I grew up with the business, so l know a lot about both investing and publishing, but at heart I’m more of a publisher, so I hire investment experts to deliver the nuts-and-bolts content of our various investment advisories.
Now, a major truth about the publishing business, whether it’s newspapers, magazines, or newsletters, is that the profits are in the renewals, not the first-time customers. It costs money to get a first-time customer, so we work very hard to deliver high-quality content that will compel readers to renew their subscriptions.
And one way we do that is by acting honestly. In fact, part of our mission statement says that we will “conduct all our affairs honestly, not only because our independence and trustworthiness are major assets, but also because it’s the right thing to do.”
Another way we convince subscribers to renew is to give good investment advice.
For example, until this year, Chinese stocks were red-hot and investors who put a lot of money in the right ones saw terrific profits. In 2006, Cabot China & Emerging Markets Report was the top-performing newsletter, with a gain of 78.6% (according to Hulbert). In 2007, Cabot China & Emerging Markets Report was #1 again, with a gain of 74.1%.
At the market top, back in the fall of 2007, the situation was glorious. Getting new subscribers when the newspaper headlines were screaming about profits in Chinese stocks was relatively easy. But I know from experience that markets go in cycles, and when everybody is feeling wonderful about a trend that has proved very profitable, that trend is likely to change.
It happened in housing, as we all know. And it happened in Chinese stocks, too.
Yes, the Chinese market, like the U.S. market, topped out in October 2007, and began a long decline--just like the U.S. market--that didn’t end until last month. But the good news is that Cabot China & Emerging Markets Report didn’t stay heavily invested! Instead, under the able leadership of editor Paul Goodwin, it cut back dramatically early in 2008, telling investors to sell their Chinese stocks and go to cash.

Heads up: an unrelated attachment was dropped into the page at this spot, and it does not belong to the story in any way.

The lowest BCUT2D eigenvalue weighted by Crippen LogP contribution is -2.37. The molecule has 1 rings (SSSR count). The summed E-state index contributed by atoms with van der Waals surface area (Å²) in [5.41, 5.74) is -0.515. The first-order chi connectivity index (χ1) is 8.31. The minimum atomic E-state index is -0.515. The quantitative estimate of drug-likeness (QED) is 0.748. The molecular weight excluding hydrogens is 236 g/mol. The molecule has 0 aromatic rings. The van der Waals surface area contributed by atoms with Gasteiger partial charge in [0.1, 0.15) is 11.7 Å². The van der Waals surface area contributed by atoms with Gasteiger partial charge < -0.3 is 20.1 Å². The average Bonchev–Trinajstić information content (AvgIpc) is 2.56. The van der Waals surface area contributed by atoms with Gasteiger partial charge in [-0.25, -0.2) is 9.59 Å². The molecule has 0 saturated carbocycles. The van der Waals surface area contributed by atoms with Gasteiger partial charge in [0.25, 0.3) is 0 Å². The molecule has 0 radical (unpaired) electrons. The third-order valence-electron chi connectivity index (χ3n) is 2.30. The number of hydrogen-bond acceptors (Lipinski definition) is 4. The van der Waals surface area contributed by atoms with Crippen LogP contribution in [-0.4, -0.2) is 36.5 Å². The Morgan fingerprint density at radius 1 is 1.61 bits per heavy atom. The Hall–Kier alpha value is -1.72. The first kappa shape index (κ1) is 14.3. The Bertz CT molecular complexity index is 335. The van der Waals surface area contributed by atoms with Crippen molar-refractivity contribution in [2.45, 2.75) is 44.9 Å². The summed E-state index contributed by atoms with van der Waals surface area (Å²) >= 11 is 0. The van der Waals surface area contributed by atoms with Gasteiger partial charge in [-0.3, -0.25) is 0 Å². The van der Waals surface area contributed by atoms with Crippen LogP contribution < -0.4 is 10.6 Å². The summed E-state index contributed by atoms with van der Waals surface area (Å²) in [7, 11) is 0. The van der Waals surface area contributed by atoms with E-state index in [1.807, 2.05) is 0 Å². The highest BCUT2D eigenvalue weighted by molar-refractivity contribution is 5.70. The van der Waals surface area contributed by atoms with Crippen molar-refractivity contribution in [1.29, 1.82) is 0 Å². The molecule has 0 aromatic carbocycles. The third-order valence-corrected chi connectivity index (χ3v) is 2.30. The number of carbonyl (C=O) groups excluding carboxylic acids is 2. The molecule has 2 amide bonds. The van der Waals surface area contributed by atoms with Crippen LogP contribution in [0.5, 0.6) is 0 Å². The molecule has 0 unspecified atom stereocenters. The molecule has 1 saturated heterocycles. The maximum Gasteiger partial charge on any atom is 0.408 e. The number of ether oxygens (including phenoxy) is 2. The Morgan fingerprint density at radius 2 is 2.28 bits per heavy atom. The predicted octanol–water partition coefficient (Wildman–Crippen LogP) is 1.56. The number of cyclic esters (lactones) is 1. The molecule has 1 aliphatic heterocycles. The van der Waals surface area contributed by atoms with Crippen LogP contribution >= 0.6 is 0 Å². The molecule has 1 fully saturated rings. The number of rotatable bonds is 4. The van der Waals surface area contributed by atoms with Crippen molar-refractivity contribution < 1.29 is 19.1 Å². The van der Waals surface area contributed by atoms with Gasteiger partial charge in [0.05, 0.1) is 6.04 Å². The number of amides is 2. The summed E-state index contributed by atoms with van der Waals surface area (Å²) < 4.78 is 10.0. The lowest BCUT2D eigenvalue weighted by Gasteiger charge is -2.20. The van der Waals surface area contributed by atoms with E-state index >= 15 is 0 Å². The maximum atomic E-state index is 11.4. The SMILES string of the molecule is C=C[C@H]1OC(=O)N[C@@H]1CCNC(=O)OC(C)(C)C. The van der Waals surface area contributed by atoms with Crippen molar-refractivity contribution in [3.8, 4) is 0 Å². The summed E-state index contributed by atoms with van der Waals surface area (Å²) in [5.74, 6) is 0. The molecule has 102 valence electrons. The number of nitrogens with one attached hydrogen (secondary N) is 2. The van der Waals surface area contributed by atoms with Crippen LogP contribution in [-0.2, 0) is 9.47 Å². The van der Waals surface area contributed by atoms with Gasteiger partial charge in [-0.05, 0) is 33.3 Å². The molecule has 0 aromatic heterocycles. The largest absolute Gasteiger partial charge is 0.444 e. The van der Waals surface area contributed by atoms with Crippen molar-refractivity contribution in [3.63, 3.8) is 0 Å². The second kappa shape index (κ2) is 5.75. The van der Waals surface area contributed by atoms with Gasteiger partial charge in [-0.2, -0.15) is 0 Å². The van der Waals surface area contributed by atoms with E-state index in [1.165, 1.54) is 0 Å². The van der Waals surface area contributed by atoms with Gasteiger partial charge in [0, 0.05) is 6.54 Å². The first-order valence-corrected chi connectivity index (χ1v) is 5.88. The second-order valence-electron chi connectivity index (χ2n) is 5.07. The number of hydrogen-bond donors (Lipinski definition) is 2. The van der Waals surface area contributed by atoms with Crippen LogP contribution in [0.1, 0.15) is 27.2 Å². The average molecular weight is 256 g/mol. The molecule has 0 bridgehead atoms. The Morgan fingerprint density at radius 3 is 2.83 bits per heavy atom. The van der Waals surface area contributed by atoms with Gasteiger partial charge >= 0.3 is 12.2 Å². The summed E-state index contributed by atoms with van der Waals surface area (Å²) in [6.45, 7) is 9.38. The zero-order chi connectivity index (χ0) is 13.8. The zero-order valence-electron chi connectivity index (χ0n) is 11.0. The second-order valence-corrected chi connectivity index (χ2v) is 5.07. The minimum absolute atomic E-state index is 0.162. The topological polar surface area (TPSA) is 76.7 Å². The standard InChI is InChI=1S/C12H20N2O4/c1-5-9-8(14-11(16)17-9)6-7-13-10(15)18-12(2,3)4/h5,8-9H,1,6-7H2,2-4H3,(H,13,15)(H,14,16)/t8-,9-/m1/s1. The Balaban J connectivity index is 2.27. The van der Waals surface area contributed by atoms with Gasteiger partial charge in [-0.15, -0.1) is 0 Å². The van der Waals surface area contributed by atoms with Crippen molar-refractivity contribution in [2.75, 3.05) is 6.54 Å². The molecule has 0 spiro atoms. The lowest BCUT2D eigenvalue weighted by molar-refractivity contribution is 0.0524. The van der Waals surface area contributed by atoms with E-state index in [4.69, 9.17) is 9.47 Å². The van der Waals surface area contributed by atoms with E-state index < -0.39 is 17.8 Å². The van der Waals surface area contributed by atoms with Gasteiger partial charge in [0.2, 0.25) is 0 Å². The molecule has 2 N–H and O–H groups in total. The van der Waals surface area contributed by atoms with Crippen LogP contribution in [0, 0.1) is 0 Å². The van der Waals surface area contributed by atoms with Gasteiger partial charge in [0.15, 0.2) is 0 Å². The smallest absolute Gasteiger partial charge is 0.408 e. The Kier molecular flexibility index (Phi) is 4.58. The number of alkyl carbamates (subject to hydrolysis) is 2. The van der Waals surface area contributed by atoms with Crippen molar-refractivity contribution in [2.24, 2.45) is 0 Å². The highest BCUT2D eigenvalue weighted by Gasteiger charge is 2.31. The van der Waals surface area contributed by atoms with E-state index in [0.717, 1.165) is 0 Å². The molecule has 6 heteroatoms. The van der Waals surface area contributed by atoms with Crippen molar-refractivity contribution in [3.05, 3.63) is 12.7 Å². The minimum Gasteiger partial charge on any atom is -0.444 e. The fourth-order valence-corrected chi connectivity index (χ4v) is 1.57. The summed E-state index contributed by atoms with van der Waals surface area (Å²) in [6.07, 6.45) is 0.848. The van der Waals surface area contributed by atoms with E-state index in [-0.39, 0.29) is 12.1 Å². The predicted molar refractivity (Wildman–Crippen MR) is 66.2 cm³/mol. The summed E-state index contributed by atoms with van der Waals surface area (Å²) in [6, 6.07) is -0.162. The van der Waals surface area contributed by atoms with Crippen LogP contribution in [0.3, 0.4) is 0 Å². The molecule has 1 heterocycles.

And that worked out very well. As of the end of November (Hulbert’s last measurement period), Cabot China & Emerging Markets Report was still a top performer, with an annualized return over the previous three years of 34%, compared to a negative 1% for the DJ-W 5000.
And now I have further good news. Just this week, Paul received a buy signal from his Chinese market-timing indicator and began buying Chinese securities again, specifically, one stock and one ETF.
So from my perspective, while October 2007 was an “easy” time to invest in Chinese stocks (because of the great headlines), it was the worst time. And while today is a difficult time to invest in Chinese stocks (or any stocks), because the news is terrible, it’s likely to be the best time. That’s how the market works.
So, if you’re willing to risk some of your portfolio in the fast-growing Chinese market (and perhaps Brazil, India and Russia as well), I suggest that now is a great time to try a no-risk trial subscription to Cabot China & Emerging Markets Report. Find out how below.
Yours in pursuit of wisdom and wealth,
Cabot Wealth Advisory
Editor’s Note: Cabot China & Emerging Markets Report was the first of the Cabot investment advisories to begin moving from cash to stocks this week. Cabot Green Investor was the second. And Cabot Market Letter is likely to be the third. You don’t need them all, but you do need at least one if you want to take full advantage of the developing bull market. Click below for details.